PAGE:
Yeah. It’s 2020 all right.
Peering Into the Future
So if you decide to pick up a Vali 2+ and get into the wonderfully retro world of tubes, is there anything you should know? I mean, tubes are ancient, right? And the tubes we use are old—as in, they are “new old stock” 6BZ7s. Is this a problem?
In short, yes and no.
Yes, because the stock of 6BZ7s is nearing its end. Or at least we can’t find any more. We have enough stock for a couple of years, but after that, there aren’t enough for us to continue using them.
So is it time to panic? No. When the 6BZ7s go away, we’ll just move to a new production tube from JJ or Electro-Harmonix. These tubes are gonna be more expensive, so we might have to bump the price of the amp up by $10 or $20, but Vali 2+ will go on just fine.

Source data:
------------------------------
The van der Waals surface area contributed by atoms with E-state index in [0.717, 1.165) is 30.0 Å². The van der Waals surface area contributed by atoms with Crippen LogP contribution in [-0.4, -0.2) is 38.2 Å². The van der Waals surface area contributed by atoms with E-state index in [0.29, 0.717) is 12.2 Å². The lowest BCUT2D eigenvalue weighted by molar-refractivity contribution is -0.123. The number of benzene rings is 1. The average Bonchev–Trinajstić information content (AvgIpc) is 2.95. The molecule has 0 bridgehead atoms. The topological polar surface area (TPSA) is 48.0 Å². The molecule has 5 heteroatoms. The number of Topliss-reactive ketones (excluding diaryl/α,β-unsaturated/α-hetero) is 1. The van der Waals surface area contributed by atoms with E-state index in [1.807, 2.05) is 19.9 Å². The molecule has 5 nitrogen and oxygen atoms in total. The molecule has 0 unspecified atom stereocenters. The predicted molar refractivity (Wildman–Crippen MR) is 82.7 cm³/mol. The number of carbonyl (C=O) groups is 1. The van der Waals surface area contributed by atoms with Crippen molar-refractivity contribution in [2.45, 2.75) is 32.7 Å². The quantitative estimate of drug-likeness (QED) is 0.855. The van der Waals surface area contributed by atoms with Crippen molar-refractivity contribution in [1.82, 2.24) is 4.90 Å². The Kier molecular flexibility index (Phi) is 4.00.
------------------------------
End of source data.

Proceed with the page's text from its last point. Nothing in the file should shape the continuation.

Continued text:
It also means you won’t have to worry about replacing the tube. When it starts getting noisy, or sounding funny, or whatever (tubes have a rated life of about 5,000 hours…Vali 2+ should comfortably exceed that, as the tubes are run very, very conservatively, but you never know), you can get 6BZ7, or 6922, or ECC88, or switch it up for 6N1P or 6CG7.
Aside: we have tons of 6N1Ps. We considered supplying it as a standard tube in Vali 2+. But 6N1Ps run pretty hot (they have higher heater current). Not hot enough to hurt the Vali, but it might get a bit ouchy for someone who is just getting used to the idea of a tube amp. So we didn’t go that way.
After all that, where does this leave us? With a super-affordable, reasonably powerful, quite versatile little tube hybrid amp that might just be the thing for playing with the weird and wacky world of tubes, without spending a ton of money…or it might be the amp you fall in love with, literally everything you ever need.
I mean, I had a Vali 2 on my desk since before they were available. Now it has been replaced by Vali 2+.
But again, my desk is small.
And I might be deaf.